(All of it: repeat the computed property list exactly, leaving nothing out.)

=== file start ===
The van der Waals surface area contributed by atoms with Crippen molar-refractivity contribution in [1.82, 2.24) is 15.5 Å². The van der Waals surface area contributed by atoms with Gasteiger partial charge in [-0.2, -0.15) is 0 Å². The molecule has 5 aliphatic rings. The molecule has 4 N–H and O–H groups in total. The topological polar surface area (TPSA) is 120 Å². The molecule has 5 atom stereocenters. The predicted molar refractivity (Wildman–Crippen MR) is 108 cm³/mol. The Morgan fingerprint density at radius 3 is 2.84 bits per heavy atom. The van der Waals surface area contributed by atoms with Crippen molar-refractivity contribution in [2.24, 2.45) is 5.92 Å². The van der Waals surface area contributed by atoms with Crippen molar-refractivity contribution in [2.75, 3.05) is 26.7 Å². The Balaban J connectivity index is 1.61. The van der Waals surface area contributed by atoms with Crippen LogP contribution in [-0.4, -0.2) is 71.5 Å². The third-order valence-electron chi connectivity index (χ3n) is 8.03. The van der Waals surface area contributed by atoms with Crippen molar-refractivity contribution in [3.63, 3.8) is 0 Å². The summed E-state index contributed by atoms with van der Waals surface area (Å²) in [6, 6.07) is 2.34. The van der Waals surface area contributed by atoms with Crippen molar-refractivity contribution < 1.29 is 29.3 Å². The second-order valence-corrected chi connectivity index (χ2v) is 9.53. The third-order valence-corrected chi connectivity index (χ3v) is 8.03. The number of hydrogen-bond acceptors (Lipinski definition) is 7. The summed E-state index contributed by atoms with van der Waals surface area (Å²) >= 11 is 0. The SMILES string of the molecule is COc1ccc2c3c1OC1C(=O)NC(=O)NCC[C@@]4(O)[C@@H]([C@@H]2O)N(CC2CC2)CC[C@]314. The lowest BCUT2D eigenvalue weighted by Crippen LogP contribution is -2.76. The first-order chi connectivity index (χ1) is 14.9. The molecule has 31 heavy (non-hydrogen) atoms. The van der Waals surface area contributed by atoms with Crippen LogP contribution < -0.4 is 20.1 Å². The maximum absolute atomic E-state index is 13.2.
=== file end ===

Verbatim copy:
The van der Waals surface area contributed by atoms with Crippen molar-refractivity contribution in [1.82, 2.24) is 15.5 Å². The van der Waals surface area contributed by atoms with Gasteiger partial charge in [-0.2, -0.15) is 0 Å². The molecule has 5 aliphatic rings. The molecule has 4 N–H and O–H groups in total. The topological polar surface area (TPSA) is 120 Å². The molecule has 5 atom stereocenters. The predicted molar refractivity (Wildman–Crippen MR) is 108 cm³/mol. The Morgan fingerprint density at radius 3 is 2.84 bits per heavy atom. The van der Waals surface area contributed by atoms with Crippen molar-refractivity contribution in [2.24, 2.45) is 5.92 Å². The van der Waals surface area contributed by atoms with Crippen molar-refractivity contribution in [2.75, 3.05) is 26.7 Å². The Balaban J connectivity index is 1.61. The van der Waals surface area contributed by atoms with Crippen LogP contribution in [-0.4, -0.2) is 71.5 Å². The third-order valence-electron chi connectivity index (χ3n) is 8.03. The van der Waals surface area contributed by atoms with Crippen molar-refractivity contribution in [3.63, 3.8) is 0 Å². The summed E-state index contributed by atoms with van der Waals surface area (Å²) in [6, 6.07) is 2.34. The van der Waals surface area contributed by atoms with Crippen molar-refractivity contribution < 1.29 is 29.3 Å². The second-order valence-corrected chi connectivity index (χ2v) is 9.53. The third-order valence-corrected chi connectivity index (χ3v) is 8.03. The number of hydrogen-bond acceptors (Lipinski definition) is 7. The summed E-state index contributed by atoms with van der Waals surface area (Å²) >= 11 is 0. The SMILES string of the molecule is COc1ccc2c3c1OC1C(=O)NC(=O)NCC[C@@]4(O)[C@@H]([C@@H]2O)N(CC2CC2)CC[C@]314. The lowest BCUT2D eigenvalue weighted by Crippen LogP contribution is -2.76. The first-order chi connectivity index (χ1) is 14.9. The molecule has 31 heavy (non-hydrogen) atoms. The van der Waals surface area contributed by atoms with Crippen LogP contribution < -0.4 is 20.1 Å². The maximum absolute atomic E-state index is 13.2.